Sometimes simple is best. Sometimes getting right to the point is better than a whole lot of fancy-pants messing around. And when you're talking about seafood, this is almost always the case. At Lola, Dave Query and Jamey Fader (both also associated with Jax, a longtime Best of Denver fave) have taken this wisdom to heart and come up with a coastal Mexico-themed restaurant where sea critters are the stars. Tender salmon mopped with a barbecue sauce that enhances but never overpowers the fresh, delicate flavor of the fish; rock shrimp ceviche kicked up with candy-sweet mango; a rustic Spanish estofada, a deeply but gently seasoned stew in which the huge shrimp and a half-lobster split like a biology illustration take center stage -- these are just a few of the straightforward and rough-edged dishes that draw huge crowds to Lola. It's nothing fancy -- not artsy or overly gussied up, just good food that speaks for itself.


Jax Fish House
Jax Fish House
Sometimes simple is best. Sometimes getting right to the point is better than a whole lot of fancy-pants messing around. And when you're talking about seafood, this is almost always the case. At Lola, Dave Query and Jamey Fader (both also associated with Jax, a longtime Best of Denver fave) have taken this wisdom to heart and come up with a coastal Mexico-themed restaurant where sea critters are the stars. Tender salmon mopped with a barbecue sauce that enhances but never overpowers the fresh, delicate flavor of the fish; rock shrimp ceviche kicked up with candy-sweet mango; a rustic Spanish estofada, a deeply but gently seasoned stew in which the huge shrimp and a half-lobster split like a biology illustration take center stage -- these are just a few of the straightforward and rough-edged dishes that draw huge crowds to Lola. It's nothing fancy -- not artsy or overly gussied up, just good food that speaks for itself.
"Running a successful fish house is like juggling ice cubes on a hot day," says Jax chef/owner Dave Query in the preface to the new Jax Fish House Book of Fish. And while he might be right -- doing fresh fish properly in a state that doesn't even border a state that borders an ocean -- can be rough, Query and co-author Jill Zeh Richter give away a lot of the house secrets in this comprehensive guide to all things tasty and aquatic. In addition to roughly a hundred recipes (which include saucing directions and plating hints for the Martha Stewart in all of us) culled from Jax menus past and present, the Book of Fish is also a treasure chest of food history, lore and terminology. For example, who knew that before industrialization of the area around the Caspian Sea, sturgeon used to live up to 200 years -- and that now all caviar must be processed through the Convention on International Trade in Endangered Species? Or that many species of grouper undergo sex-reversal in middle age, producing sperm when they're young and eggs when they get older? For food nerds, this is all pretty cool stuff. And for those who don't particularly care about the sexual peculiarities of their dinner and just want to know how to cook it, the recipes are simple, straightforward, brightly illustrated and accompanied by directions for making dozens of sides and sauces.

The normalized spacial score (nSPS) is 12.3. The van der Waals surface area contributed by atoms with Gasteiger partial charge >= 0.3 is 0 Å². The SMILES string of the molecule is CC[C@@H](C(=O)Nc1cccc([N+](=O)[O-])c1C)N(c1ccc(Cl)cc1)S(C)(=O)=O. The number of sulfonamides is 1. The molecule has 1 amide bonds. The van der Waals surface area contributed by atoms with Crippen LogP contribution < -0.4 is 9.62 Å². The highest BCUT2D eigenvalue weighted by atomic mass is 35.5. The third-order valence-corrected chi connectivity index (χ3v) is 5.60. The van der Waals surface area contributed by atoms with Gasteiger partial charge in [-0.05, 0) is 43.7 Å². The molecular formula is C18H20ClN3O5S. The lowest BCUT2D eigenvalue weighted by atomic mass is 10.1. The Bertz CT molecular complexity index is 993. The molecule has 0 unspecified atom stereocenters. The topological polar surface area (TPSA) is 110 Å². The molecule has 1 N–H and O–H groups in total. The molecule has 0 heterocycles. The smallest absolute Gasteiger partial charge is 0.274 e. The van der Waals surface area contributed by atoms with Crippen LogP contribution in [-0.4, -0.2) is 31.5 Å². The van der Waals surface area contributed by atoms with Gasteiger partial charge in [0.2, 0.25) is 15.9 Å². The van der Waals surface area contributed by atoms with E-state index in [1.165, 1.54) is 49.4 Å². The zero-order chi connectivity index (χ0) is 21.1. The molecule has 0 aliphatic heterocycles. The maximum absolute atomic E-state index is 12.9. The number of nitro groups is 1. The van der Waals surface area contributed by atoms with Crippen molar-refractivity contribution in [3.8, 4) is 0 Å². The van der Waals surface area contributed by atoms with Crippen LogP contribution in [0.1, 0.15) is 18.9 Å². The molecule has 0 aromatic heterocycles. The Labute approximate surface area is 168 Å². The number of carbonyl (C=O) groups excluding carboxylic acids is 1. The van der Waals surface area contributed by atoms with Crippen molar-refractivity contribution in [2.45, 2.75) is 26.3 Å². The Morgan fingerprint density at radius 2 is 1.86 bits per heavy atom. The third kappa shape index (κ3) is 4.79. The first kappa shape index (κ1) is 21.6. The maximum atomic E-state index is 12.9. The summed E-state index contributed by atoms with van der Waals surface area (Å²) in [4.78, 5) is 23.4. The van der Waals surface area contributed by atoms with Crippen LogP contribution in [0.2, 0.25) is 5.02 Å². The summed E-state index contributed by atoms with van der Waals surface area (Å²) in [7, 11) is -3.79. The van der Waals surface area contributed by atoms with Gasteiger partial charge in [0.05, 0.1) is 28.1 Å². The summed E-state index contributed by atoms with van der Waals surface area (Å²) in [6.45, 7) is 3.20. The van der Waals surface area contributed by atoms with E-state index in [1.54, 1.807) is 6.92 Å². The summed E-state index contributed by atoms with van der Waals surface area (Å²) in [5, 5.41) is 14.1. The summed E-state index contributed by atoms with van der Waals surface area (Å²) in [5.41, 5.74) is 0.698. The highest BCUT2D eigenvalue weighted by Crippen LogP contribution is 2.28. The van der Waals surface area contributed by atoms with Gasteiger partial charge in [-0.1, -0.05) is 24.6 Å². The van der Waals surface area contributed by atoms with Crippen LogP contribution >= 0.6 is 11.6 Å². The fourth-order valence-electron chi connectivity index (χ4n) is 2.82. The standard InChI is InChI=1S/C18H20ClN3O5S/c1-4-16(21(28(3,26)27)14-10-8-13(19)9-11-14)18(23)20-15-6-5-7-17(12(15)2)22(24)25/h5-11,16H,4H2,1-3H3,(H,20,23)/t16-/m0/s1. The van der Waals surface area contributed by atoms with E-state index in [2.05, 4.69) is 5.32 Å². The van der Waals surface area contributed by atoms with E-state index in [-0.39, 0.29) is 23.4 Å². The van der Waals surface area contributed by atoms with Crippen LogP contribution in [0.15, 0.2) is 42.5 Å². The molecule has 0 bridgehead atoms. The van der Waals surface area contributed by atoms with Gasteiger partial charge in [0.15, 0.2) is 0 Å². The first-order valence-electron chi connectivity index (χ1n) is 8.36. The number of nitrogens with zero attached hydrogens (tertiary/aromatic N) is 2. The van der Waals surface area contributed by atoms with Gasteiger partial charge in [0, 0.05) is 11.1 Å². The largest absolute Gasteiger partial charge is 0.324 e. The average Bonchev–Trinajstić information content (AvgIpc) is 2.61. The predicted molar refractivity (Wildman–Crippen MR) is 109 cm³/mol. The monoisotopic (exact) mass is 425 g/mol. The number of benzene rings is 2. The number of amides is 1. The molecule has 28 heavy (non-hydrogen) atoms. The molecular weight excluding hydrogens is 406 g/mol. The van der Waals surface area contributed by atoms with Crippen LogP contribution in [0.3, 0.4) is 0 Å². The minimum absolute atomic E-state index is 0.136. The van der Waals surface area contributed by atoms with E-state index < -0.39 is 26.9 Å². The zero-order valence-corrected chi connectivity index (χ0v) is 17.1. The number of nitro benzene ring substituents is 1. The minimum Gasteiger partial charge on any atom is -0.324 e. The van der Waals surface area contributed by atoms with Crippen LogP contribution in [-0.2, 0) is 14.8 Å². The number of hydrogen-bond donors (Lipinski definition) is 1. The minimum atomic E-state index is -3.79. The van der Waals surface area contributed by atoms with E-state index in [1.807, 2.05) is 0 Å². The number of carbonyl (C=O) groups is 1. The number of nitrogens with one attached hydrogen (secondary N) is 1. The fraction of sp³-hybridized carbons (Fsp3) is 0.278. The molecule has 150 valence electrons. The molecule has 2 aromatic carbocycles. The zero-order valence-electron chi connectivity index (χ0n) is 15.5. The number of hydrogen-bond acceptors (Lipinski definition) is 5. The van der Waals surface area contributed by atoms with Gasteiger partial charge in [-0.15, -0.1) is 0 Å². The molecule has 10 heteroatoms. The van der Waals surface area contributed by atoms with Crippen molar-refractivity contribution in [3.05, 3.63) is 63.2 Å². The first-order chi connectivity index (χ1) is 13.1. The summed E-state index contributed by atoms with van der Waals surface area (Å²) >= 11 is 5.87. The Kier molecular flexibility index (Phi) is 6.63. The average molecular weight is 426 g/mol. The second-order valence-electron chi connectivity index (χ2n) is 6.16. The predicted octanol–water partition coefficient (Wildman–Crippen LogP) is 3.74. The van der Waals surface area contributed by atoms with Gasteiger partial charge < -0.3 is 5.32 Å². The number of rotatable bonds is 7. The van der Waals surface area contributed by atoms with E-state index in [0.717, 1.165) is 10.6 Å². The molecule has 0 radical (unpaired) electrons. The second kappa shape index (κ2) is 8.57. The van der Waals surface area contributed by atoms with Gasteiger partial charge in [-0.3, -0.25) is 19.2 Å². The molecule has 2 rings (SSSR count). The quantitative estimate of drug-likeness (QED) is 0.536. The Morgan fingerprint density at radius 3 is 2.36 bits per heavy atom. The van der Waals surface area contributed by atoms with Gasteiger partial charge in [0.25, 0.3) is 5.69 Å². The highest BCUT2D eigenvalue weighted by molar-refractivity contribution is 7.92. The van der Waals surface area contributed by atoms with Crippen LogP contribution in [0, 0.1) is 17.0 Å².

"Running a successful fish house is like juggling ice cubes on a hot day," says Jax chef/owner Dave Query in the preface to the new Jax Fish House Book of Fish. And while he might be right -- doing fresh fish properly in a state that doesn't even border a state that borders an ocean -- can be rough, Query and co-author Jill Zeh Richter give away a lot of the house secrets in this comprehensive guide to all things tasty and aquatic. In addition to roughly a hundred recipes (which include saucing directions and plating hints for the Martha Stewart in all of us) culled from Jax menus past and present, the Book of Fish is also a treasure chest of food history, lore and terminology. For example, who knew that before industrialization of the area around the Caspian Sea, sturgeon used to live up to 200 years -- and that now all caviar must be processed through the Convention on International Trade in Endangered Species? Or that many species of grouper undergo sex-reversal in middle age, producing sperm when they're young and eggs when they get older? For food nerds, this is all pretty cool stuff. And for those who don't particularly care about the sexual peculiarities of their dinner and just want to know how to cook it, the recipes are simple, straightforward, brightly illustrated and accompanied by directions for making dozens of sides and sauces.